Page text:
Scotland are in a good place under Cotter

They hope a victory over Ireland in Edinburgh will launch their World Cup campaign

Scotland’s Ross Ford goes on the attack against Italy at Murrayfield during the Six Nations game last month. Photograph: Cathal Noonan/Inpho.

Scotland’s Ross Ford goes on the attack against Italy at Murrayfield during the Six Nations game last month. Photograph: Cathal Noonan/Inpho.

 

His debut in 2004 was timely as that year Scotland “won” the first of their three Wooden Spoons in the Six Nations Championship. In 2007 and 2012, they also beat Italy in the race to the bottom.

Six times since 2000 they have come fifth and their highest ever finish in the tournament since the Italians joined and cushioned them from being the out and out whipping boys, is third.

But Ford, like the rest of the Scottish players has moved away from despair and embarrassment to a more existentialist view. With so many knocks over the 15 or so arid seasons Scotland are defining their own meaning.

At the moment it is not even match by match but minute by minute and play by play.

“It would be a lot easier if we could win,” says the hooker. “We are here to win things and that’s why we are in it. But it doesn’t matter if you win or lose, you still have to get up and get on with it. You get up on the Sunday morning and go again.”

Ireland played a central role in helping them to third place in 2013 when Greig Laidlaw kicked all the points as Scotland staged a fine comeback and sank Ireland 12-8. It was their first back-to-back Six Nations victories since 2001.

Second Captains

Small summits

“We need to be realistic, look at where we aren’t good enough and try to improve,” says Ford. “We have scored tries during this Six Nations and managed to capitalise on things. It’s a huge positive to know we have pushed good teams close.

“There is no point getting yourself down as it doesn’t get you anywhere on the pitch. It’s about staying the positive and getting right back out and going after teams.”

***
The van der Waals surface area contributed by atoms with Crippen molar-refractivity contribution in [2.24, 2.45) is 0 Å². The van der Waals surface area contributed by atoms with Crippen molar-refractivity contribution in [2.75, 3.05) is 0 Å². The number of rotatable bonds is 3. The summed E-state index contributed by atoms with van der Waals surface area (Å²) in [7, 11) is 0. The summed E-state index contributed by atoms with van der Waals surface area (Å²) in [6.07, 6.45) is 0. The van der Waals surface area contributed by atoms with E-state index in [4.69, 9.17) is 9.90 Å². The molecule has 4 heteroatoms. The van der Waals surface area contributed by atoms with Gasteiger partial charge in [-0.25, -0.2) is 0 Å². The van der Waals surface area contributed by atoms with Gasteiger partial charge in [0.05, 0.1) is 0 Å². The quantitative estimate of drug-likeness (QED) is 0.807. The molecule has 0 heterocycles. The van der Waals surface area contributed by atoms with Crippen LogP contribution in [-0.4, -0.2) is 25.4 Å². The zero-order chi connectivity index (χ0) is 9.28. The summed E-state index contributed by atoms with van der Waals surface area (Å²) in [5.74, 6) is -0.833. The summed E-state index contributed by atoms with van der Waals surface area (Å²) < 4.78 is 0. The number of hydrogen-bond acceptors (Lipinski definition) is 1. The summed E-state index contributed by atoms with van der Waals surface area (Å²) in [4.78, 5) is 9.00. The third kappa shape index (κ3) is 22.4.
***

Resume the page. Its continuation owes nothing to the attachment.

Ireland may study the first half of Scotland’s game against England rather than the fall-off second period. The Scots led 13-10 before Stuart Lancaster’s side took off and scored 15 points with no reply. But all the noise emanating from Edinburgh is that Scotland possess belief.

“The margin of victory is very slim and we have come out on the wrong end in this Six Nations campaign,” says the hooker. “But we are not happy and we are not settling for that. We have improved from last year.

“This weekend we know Ireland will be very clinical and we know what to expect from them. It’s about doing it minute by minute and not getting too far ahead of ourselves.

“It would be great to finish the campaign on a high, especially at home. It’s a World Cup year so it would be a very positive note to end the Six Nations on. It would be a reward for all the hard work the coaches and the players have put in.

‘Hard work’

A sense that Scotland have positioned Ireland’s visit as much as the beginning of their World Cup as the end of the Six Nations is also tangible. The Lions hooker, who stepped in for the successful South African tour for an injured Jerry Flannery in 2009, sees it that way.

“We are in a far better place,” says Ford. “We are scoring a lot of tries and creating a lot more opportunities. If we were to win this game going into the World Cup, it would be a boost. We want to finish on a high at the weekend.”

A warning shot then for Ireland.

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